It is your’s truly and another Dynamo-mate just riffing on the week’s technology news.
Sometimes there is a smattering of Microsoft cuddles,
other times we only care about the money that’s flowing around the Valley,
and we even dip our toes into gaming here and there.
With the untimely demise of Google Reader,
RSS is a shit show so getting your technology news in that manner is worst at best.
Simply point your favorite podcaster over our way and bemuse your dinner guests with all your tech knowledged,
sponged up from one podcast.
*Dynamo, DynaTech, Cloudbacon, or your’s truly are not liable for guests who leave your dinner due to conversation centered around tech news.
24 Jan 2016
Excerpt from: ‘Remote Work. Right Now.’
It seems that the slow transition to larger remote workforces
in the technology space has finally begun. The many benefits of
working remotely combined with the pitfalls of modern offices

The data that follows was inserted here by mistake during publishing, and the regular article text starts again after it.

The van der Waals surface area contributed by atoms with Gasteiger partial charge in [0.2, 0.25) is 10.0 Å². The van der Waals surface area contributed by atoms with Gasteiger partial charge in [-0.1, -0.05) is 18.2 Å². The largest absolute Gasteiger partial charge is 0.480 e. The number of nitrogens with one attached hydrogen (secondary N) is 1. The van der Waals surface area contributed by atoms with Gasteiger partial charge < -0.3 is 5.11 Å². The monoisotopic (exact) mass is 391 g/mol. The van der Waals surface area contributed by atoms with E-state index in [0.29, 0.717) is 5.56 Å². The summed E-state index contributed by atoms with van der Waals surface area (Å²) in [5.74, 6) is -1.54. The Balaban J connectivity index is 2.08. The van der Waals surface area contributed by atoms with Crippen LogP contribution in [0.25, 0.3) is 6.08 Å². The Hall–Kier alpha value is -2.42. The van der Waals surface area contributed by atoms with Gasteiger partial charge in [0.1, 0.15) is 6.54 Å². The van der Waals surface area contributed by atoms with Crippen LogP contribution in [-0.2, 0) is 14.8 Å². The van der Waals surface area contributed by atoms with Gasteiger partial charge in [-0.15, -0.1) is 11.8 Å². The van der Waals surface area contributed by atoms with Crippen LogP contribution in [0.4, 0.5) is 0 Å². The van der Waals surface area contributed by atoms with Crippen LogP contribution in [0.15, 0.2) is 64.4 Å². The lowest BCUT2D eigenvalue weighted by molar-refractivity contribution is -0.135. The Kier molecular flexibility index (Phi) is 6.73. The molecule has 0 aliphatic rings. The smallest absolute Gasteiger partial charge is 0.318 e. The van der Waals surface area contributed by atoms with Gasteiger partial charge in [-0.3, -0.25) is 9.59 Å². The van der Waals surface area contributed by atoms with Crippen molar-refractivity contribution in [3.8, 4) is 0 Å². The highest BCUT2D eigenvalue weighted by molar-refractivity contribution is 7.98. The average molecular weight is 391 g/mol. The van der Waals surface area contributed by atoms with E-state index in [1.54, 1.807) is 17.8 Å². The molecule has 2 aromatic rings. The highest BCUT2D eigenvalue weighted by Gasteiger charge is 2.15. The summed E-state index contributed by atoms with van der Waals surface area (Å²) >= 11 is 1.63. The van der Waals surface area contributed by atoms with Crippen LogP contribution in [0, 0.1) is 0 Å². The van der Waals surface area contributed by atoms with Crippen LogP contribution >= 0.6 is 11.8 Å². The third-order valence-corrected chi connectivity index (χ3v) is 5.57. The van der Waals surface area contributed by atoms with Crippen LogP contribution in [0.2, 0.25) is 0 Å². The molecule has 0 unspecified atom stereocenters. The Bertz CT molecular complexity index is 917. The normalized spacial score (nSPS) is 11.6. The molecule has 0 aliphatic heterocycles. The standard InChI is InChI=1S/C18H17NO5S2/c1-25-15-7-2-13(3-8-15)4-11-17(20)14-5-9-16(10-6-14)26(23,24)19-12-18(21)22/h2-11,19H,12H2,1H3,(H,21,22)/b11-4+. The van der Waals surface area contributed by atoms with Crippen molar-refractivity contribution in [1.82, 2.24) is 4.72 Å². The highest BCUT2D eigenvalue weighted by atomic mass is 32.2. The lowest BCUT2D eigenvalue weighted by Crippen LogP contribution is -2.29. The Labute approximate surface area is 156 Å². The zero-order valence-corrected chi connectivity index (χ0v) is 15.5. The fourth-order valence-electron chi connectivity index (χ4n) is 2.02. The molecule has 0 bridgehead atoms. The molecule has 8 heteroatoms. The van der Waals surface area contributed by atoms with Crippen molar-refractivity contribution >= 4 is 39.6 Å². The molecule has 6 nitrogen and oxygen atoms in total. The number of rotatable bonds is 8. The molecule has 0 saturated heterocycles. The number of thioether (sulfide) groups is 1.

and the current robustness of remote-enabling technology have
finally culminated in this perfect moment. The time is finally
right for remote work, right now.It seems that the slow transition
to larger remote workforces in the technology space has finally begun.
The many benefits of working remotely combined with the pitfalls of
modern offices and the current robustness of remote-enabling technology
have finally culminated in this perfect moment.
The time is finally right for remote work, right now.
Couldn’t agree more with Ray about this paragraph.
While in late 2014 and 2013 we spent a good amount of time constricting the remote salesforce
and upping the housing prices in large, tech supported cities,
let’s spend 2016 spreading our wings.